Shivaji, a Maharashtrian figure, has been selectively valorised by a parochial and downright communal element in Maharashtra, especially over the past two and a half decades. These elements have consistently used threats, bullying and intimidation tactics to stall any effort to improve upon the orientation of the official textbooks. Even the attempt of the Maharashtra State Text Book Board to re–work the history textbooks in tune with the New Education Policy of 1986 was subverted.

The narrow worldview that these forces represent would prefer to hide the bitter struggle of Shivaji with the entrenched Brahminical hierarchy of the time. The story of his coronation detailed by eminent historians (see boxes) is a sorry tale of how even a man who gained such tremendous success and popularity in his lifetime had to find a Brahmin priest from Benaras to perform the ‘purification’ and thread ceremony necessary to legitimise his coronation. The services of the Brahmin priest who consented to perform the ritual had to be compensated with significant monetary largesse.

In recent years, sectarian and divisive outfits like the Hindu Mahasabha, the RSS and the Shiv Sena have frequently resorted to intimidation to gloss over these historical facts. But a rich, alternate tradition in Maharashtra has, through the works of Jayant Gadkari, NR Pathak, Govind Pansare and Sharad Patil, periodically resurrected the real Shivaji. As far back as the late 1950s, [1]veteran trade unionist, SA Dange’s famous lecture Tyanche Shivaji, Aamche Shivaji delivered to workers, protested against the manipulation of Shivaji into a ‘Hindu’ ruler, deliberately ignoring significant efforts made by him within his kingdom to give equal status to persons of different religious persuasions.

For the Shiv Sena, through it’s crude but popular audio cassettes of Marathi povadas (folk songs), the battle between Shivaji and Afzal Khan is a metaphor for (and justification of) their current politics – demonisation of the Muslim minority and legitimisation of the violence used against them. Every time individuals and groups have challenged this parochial rendering of the past to suit crude present-day political ends, intimidation and threats have been used to nip such attempts in the bud.

In the light of this background, it is particularly educative to see how the organs of the state — both the police and the state education department — functioned after the SS delivered its threat to the Don Bosco school management recently.

On the morning of September 17, 2001 after one or two parents had failed to intimidate the school into withdrawing the handbooks — a Shiv Sena Board displayed outside the school threatened a morcha to protest against the ‘derogatory remarks against Shivaji by calling him a Shudra’ and hurting Hindu religious sentiments!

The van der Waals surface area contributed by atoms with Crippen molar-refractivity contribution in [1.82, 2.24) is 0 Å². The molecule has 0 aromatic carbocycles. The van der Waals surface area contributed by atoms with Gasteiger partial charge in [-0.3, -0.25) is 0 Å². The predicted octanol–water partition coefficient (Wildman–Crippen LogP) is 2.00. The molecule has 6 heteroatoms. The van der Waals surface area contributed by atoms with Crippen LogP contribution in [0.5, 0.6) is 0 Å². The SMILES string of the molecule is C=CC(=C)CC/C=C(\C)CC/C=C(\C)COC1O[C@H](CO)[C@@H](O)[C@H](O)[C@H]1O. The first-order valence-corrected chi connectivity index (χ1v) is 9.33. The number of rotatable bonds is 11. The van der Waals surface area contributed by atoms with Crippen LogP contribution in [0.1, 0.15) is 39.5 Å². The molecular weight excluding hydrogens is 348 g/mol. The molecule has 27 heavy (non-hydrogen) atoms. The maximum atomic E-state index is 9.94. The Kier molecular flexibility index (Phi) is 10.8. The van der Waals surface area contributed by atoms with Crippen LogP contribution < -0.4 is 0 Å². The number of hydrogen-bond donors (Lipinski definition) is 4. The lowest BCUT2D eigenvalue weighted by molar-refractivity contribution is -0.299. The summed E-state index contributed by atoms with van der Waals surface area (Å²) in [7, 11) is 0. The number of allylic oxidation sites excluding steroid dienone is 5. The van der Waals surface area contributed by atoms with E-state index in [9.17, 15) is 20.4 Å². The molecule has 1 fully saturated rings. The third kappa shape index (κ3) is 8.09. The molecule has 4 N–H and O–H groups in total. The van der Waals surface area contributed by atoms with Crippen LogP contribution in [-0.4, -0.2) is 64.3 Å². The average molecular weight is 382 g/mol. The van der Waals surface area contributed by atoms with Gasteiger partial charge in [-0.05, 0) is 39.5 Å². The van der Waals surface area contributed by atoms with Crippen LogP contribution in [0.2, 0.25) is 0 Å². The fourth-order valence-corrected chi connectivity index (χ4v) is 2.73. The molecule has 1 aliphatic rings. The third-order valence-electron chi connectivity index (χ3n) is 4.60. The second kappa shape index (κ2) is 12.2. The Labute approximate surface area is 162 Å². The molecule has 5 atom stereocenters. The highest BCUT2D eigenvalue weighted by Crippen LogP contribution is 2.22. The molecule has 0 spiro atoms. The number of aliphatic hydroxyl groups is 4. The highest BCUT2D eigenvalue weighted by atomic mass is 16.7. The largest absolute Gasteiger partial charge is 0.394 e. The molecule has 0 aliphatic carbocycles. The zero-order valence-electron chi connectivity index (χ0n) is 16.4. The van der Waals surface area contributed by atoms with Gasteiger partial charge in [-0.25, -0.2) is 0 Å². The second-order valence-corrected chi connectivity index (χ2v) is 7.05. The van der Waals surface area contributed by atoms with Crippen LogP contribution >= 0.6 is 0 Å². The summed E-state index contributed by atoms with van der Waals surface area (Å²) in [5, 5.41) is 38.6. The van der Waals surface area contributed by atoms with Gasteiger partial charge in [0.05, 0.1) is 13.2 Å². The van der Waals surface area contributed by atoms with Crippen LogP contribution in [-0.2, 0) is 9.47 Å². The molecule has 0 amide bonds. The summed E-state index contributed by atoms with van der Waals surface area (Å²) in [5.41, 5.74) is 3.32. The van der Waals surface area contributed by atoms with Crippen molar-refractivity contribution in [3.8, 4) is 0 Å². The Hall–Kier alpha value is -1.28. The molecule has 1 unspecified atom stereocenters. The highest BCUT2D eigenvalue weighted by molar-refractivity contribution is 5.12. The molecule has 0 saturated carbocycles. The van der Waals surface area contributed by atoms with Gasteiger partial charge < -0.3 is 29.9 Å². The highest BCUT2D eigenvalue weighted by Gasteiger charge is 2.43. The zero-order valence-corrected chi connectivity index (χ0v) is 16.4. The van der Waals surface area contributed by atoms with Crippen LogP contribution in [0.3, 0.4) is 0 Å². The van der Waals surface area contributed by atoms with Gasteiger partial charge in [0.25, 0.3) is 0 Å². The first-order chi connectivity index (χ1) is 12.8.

The moment the school contacted me, the author of the handbook, I said we should offer to refer the ‘controversial’ part to a committee of experts but that intimidation and threats to the school should be withdrawn. At the same time, given the violent antecedents of the SS, I approached the police on September 18, requesting protection to the school.

However, instead of supporting the reasonable stand for dialogue and rationality taken by the school management, the local police led by the zonal DCP put relentless pressure on the school management to apologise and withdraw the handbook in order to pre-empt the Sena’s protest. The result: on the morning of the threatened protest, September 19, local Shiv Sainiks assembled in front of the school and publicly distributed xeroxed copies of the apology letter the DCP had forced out of the school management before dispersing in a ‘victorious’ mood. Only the police can tell us how a letter from the school addressed to the police got into the hands of the Shiv Sainiks. If this is not police complicity, English dictionaries would need revision.

No less interesting is the role played by the state education department under a ‘secular’ combine on that day. Representatives of the department descended on the school and extracted an immediate assurance that the handbook would be withdrawn.

Two major issues related to the conduct of public servants arise from the controversy and both have become the subject matter of complaints by the management and the author before the Maharashtra State Human Rights Commission and Maharashtra State Minorities Commission.